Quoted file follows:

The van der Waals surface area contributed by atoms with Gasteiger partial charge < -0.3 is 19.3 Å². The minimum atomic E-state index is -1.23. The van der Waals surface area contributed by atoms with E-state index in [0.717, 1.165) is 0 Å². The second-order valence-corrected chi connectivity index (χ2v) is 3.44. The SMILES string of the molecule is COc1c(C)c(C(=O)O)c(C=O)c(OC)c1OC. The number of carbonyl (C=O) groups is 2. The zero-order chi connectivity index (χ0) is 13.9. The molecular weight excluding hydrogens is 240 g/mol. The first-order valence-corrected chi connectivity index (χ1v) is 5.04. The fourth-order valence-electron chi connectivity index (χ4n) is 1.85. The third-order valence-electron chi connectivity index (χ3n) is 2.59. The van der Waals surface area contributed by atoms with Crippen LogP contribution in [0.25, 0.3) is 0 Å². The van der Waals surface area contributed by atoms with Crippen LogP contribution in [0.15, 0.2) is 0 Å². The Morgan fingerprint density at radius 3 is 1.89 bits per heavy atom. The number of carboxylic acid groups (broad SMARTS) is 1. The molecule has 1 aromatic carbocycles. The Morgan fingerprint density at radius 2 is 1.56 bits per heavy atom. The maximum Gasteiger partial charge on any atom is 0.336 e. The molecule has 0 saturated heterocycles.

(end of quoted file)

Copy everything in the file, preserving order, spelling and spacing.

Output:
The van der Waals surface area contributed by atoms with Gasteiger partial charge < -0.3 is 19.3 Å². The minimum atomic E-state index is -1.23. The van der Waals surface area contributed by atoms with E-state index in [0.717, 1.165) is 0 Å². The second-order valence-corrected chi connectivity index (χ2v) is 3.44. The SMILES string of the molecule is COc1c(C)c(C(=O)O)c(C=O)c(OC)c1OC. The number of carbonyl (C=O) groups is 2. The zero-order chi connectivity index (χ0) is 13.9. The molecular weight excluding hydrogens is 240 g/mol. The first-order valence-corrected chi connectivity index (χ1v) is 5.04. The fourth-order valence-electron chi connectivity index (χ4n) is 1.85. The third-order valence-electron chi connectivity index (χ3n) is 2.59. The van der Waals surface area contributed by atoms with Crippen LogP contribution in [0.25, 0.3) is 0 Å². The van der Waals surface area contributed by atoms with Crippen LogP contribution in [0.15, 0.2) is 0 Å². The Morgan fingerprint density at radius 3 is 1.89 bits per heavy atom. The number of carboxylic acid groups (broad SMARTS) is 1. The molecule has 1 aromatic carbocycles. The Morgan fingerprint density at radius 2 is 1.56 bits per heavy atom. The maximum Gasteiger partial charge on any atom is 0.336 e. The molecule has 0 saturated heterocycles.